|Title||Soil-Geomorphic Heterogeneity Governs Patchy Vegetation Dynamics at an Arid Ecotone|
|Publication Type||Journal Article|
|Year of Publication||2006|
|Authors||Bestelmeyer B, Ward J.P., Havstad K|
|Date Published||April 2006|
|ARIS Log Number||193613|
|Keywords||autocorrelation, Chihuahuan Desert, patch dynamics, rangeland, self-organization, state-and-transition model, threshold|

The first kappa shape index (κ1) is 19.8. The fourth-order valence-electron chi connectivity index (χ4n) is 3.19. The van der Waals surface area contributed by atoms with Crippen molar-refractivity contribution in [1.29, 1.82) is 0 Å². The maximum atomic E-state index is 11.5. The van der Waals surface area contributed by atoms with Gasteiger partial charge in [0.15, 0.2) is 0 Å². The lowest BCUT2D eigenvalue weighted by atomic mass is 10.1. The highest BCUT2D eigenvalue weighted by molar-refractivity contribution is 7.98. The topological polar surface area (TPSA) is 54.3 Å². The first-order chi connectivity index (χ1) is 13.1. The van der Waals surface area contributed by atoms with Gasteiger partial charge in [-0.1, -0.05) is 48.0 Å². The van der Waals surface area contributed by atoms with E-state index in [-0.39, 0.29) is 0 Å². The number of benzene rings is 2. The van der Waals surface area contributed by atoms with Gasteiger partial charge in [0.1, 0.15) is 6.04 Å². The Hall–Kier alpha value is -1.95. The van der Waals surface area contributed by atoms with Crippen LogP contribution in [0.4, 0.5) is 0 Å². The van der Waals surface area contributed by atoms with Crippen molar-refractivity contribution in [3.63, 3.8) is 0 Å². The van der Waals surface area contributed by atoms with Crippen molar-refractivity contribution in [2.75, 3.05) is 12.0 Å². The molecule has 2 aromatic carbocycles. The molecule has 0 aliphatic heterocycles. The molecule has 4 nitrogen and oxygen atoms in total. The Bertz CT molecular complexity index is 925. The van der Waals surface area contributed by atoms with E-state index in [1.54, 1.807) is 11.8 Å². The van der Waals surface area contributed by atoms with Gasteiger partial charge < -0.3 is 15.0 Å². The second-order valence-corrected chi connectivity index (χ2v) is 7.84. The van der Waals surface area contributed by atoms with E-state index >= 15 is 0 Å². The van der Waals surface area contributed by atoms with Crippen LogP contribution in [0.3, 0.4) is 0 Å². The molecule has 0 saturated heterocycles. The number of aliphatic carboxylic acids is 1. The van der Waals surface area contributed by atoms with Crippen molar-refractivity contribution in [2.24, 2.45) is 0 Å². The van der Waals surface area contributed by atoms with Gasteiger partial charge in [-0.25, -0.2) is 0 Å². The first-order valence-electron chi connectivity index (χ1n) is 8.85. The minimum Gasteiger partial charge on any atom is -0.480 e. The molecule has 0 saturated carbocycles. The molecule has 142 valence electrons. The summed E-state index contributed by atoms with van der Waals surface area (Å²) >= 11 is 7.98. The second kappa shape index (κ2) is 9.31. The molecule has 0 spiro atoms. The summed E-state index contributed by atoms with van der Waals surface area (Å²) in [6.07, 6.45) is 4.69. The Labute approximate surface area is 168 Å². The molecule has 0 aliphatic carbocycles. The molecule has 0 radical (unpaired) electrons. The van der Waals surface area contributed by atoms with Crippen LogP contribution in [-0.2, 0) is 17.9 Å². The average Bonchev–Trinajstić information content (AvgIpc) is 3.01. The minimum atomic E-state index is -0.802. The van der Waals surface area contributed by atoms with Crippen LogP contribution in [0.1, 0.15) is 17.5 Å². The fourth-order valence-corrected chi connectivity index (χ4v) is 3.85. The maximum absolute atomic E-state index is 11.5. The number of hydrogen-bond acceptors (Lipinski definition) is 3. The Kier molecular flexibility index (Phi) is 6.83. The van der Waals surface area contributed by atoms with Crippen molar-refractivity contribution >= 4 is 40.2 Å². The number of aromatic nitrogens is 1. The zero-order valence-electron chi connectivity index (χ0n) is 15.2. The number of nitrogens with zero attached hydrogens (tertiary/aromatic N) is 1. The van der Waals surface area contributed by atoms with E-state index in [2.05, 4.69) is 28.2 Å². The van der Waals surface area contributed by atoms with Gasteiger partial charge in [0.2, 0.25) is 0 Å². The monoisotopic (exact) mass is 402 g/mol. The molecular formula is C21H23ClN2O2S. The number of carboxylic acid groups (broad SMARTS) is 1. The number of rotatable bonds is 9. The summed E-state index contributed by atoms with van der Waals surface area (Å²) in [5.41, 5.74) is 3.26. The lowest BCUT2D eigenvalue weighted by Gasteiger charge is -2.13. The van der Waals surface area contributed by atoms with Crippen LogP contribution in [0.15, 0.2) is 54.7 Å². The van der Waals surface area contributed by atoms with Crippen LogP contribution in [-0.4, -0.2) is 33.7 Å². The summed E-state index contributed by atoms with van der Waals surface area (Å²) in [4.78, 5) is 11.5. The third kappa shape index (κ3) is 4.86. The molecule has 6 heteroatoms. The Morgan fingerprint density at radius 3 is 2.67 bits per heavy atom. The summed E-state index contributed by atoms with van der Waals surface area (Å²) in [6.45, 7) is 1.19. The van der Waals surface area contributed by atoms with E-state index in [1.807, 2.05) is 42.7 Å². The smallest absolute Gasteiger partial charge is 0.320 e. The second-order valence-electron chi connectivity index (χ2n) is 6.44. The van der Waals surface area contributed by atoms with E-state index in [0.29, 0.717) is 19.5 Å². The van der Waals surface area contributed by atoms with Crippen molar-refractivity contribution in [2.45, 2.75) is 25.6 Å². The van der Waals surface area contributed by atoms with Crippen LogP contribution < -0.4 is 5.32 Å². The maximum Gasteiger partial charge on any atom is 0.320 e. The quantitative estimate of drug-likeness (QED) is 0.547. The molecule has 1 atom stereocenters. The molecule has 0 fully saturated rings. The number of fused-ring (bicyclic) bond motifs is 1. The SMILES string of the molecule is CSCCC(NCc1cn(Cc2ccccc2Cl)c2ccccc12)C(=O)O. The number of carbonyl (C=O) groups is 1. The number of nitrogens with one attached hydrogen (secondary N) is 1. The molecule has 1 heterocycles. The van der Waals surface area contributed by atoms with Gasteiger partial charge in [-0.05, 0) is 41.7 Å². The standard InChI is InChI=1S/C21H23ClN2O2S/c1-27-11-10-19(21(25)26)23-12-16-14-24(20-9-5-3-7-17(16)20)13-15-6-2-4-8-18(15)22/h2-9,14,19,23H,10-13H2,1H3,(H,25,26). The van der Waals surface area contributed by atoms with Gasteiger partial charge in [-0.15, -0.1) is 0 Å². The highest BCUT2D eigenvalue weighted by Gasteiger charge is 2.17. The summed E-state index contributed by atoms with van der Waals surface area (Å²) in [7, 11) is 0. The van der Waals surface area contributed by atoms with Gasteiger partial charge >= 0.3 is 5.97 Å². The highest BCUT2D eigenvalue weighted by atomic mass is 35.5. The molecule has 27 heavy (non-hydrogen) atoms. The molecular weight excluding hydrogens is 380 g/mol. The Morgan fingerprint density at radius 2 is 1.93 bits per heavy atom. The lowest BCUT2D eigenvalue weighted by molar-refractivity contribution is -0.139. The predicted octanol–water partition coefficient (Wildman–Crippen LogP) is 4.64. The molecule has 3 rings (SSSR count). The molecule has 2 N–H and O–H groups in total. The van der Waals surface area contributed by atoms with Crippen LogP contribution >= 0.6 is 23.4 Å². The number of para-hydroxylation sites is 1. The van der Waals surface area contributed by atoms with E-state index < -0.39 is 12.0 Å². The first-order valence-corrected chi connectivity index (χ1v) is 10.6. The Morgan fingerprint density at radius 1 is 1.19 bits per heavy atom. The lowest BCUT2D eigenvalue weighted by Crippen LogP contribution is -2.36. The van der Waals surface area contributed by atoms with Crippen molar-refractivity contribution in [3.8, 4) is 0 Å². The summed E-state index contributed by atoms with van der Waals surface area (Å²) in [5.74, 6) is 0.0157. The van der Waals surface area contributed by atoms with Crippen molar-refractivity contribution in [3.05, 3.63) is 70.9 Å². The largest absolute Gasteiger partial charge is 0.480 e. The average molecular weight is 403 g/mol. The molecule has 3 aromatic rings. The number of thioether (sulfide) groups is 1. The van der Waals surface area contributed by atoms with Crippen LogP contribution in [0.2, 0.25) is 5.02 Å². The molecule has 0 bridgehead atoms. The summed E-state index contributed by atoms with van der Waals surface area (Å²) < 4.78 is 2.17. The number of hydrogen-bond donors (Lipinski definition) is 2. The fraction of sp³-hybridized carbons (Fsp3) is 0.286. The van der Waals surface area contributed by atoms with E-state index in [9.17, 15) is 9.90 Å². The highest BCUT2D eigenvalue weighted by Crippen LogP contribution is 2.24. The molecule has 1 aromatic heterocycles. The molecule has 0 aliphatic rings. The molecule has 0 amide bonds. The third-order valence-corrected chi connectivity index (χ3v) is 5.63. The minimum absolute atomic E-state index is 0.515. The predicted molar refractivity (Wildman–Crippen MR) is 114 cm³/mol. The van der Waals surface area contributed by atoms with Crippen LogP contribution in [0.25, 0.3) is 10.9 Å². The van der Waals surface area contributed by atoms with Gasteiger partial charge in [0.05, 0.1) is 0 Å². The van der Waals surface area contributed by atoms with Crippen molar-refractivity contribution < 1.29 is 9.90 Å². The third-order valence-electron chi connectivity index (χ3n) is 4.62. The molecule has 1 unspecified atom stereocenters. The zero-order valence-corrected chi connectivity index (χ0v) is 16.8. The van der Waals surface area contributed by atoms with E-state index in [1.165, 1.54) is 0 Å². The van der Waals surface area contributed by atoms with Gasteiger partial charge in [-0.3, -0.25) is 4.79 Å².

Soil properties are well known to affect vegetation, but the role of soil heterogeneity in the patterning of vegetation dynamics is poorly documented. We asked whether the location of an ecotone separating grass-dominated and sparsely-vegetated areas reflected only historical variation in degradation or was related to variation in inherent soil properties. We then asked whether changes in the cover and spatial organization of vegetated and bare patches assessed using repeat aerial photography reflected self-organizing dynamics unrelated to soil variation or the stable patterning of soil variation. We found that the present-day ecotone was related to a shift from more weakly to more strongly developed soils. Parts of the ecotone were stable for over 60 year, but shifts between bare and vegetated states, as well as persistently vegetated and bare states, occurred largely in small (<40 m2) patches throughout the study area. The probability that patches were presently vegetated or bare, as well as the probability that vegetation persisted and/or established over the 60 year period, was negatively related to surface calcium caronate and positively related to subsurface clay content. Thus, only a fraction of the landscape was susceptible to vegetation change and the sparesely-vegetated area likely featured a higher frequency of susceptible soil patches. Patch dynamics and self-organizing processes can be constrained by subtle (and often unrecognized) soil heterogeneity.